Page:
HMS Unbeaten's Jolly Roger Symbols Explained
Enemy Vessels Attacked by Gun Action
The first gun action by HMS/M Unbeaten took place on 15 May 1941. The schooner Giorgio was attacked off Khmos, Libya. Several of Unbeaten’s rounds fell in the town. Through Unbeaten’s periscope, Giorgio was last seen to be settling by the stern with men jumping off her bow.
The second gun action took place on 15 July 1941 at Marsa Zuag Roads, Libya. HMS/M Unbeaten claimed to have sunk a schooner. However, Italian archives do not confirm this sinking.
The third and final gun action initiated by HMS/M Unbeaten took place on 4 Oct 1941. The submarine fired on a railway track and guard hut near Cape Bruzzano, Calabria, Italy. The attack caused minimal damage, but did delay trains for a while.
Enemy Vessels Attacked by Torpedo
1. HMS/M Unbeaten attacked the Italian merchant vessel Silvio Scaroni off Tagiura, Libya on 19 May 1941. The spread of three torpedoes missed. Two hit the sea bed and exploded. This caused the stern of Unbeaten to break the surface and expose herself to the enemy. An intense depth charge attack ensued. HMS/M Unbeaten escaped to fight another day.
2. At the Southern entrance to the Straits of Messina, on 16 June 1941, HMS/M Unbeaten fired a spread of four torpedoes at what they thought was the Italian troop ship Oceania or Neptunia. All the torpedoes missed. The Italian archives state this convoy was comprised of the German ships Spezia, Trapani and Livorno. These vessels were on route from Bari and Brindisi and on to Catania in company with the probable target, the liner Città di Genova.
3. On 19 August 1941 HMS/M Unbeaten attacked an Italian troop ship convoy north of Pantelleria with a spread of torpedoes. All torpedoes missed. The convoy consisted of the Italian liners Oceania and Neptunia along with the vessels Marco Polo and Esperia. An escorting CANT Z.501 aircraft dropped two bombs in response to the torpedo attack.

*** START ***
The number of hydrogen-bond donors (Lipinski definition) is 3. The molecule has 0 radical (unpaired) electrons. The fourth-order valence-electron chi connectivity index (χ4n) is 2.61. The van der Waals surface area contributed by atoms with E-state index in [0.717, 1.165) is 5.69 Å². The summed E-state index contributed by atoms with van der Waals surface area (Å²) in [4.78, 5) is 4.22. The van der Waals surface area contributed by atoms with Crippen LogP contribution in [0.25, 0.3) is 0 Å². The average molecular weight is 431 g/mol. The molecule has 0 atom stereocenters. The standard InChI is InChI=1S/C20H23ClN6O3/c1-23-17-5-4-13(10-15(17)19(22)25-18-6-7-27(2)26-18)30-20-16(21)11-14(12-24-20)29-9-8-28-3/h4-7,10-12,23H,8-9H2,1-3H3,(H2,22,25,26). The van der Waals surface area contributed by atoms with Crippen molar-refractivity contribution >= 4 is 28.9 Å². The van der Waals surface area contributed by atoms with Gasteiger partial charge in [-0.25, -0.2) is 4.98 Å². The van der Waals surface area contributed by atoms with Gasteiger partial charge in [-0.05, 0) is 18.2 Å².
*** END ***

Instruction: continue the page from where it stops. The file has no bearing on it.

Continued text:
4. HMS/M Unbeaten initiated her first submarine to submarine attack on 28 August 1941. Unbeaten fired four torpedoes at the Italian submarine Adua on route from Pola to Messina. All torpedoes missed their target. The crew of Adua knew nothing of the attack.
5. HMS/M Unbeaten attacked an Italian submarine with a spread of four torpedoes, south-east of Augusta, Sicily. The Italian archives state the submarine attacked on 27 October 1941 was the Topazio which was returning to Augusta from a patrol in the Eastern Mediterranean. All Unbeaten’s torpedoes missed. The crew of Topazio were unaware of this attack.
6. HMS/M Unbeaten initiated a torpedo attack on a tanker on 19 January 1942. The Italian archives state the tanker Rondine and freighter Rapido were on route to Syracuse Taranto and were escorted by the Italian torpedo boat Giuseppe Cesare Abba.
7. On 7 February 1942 HMS/M Unbeaten fired torpedoes at the Italian merchant vessel Bosforo. All torpedoes missed. Bosforo was on route from Tripoli to Palermo. She was escorted by the Italian torpedo boat Calliope.
8. A spread of four torpedoes was fired by HMS/M Unbeaten on 16 March 1942. The target was the Italian merchant vessel Vettor Pisani. The attack took place off Cape Buzzano, Calabria, Italy. All Unbeaten’s torpedoes missed.
Enemy Submarines Sunk
The first enemy submarine torpedoed and sunk by HMS/M Unbeaten was the German VIIC Type U-boat U374. She was sunk south-west of Cape Spartivento, Calabria, Italy on 12 January 1942.
The second and final Axis submarine sunk by HMS/M Unbeaten was the Italian submarine Gugliemotti. She was torpedoed off Cape Dell'Armi, Italy on 17 March 1942.
Enemy Vessels Sunk by Torpedo
The first of three surface vessels claimed to be sunk by HMS/M Unbeaten was a large schooner on 14 May 1941. This vessel was part of a convoy passing west of Khoms, Libya. The schooner was attacked by a spread of three torpedoes and claimed as sunk. However, Italian records show this may not have been the case. The convoy consisted of the schooners Alas, Trio F., Rita and Neptunus. They were escorted by the gunboat Mario Bianco proceeding from Tripoli to Benghazi.
The second vessel sunk by HMS/M Unbeaten was the Italian sailing vessel V 51 / Alfa. She was sunk on 30 August 1941 south of Capo dell'Armi, Italy.
The third and final surface vessel sunk by HMS/M Unbeaten was the Vichy-French merchant vessel PLM 20. She was torpedoed on 1 March 1942, five nautical miles east of Mehedia, Tunisia.
Although all Royal Navy submarine Jolly Rogers are locally manufactured, they all tend to basically look the same. Many of the symbols are universal and commonly used. A World War Two Royal Navy submarine Jolly Roger is usually extant for the duration of an individual submarines deployment, over a series of patrols.
It was not uncommon for a successful Royal Navy submarine to fill up one Jolly Roger and start on another. Contrary to popular belief, in most cases the solid white bar does not signify a vessel sunk. It does in fact signify a torpedo attack either a singular or multiple spread attack. One white bar per attack.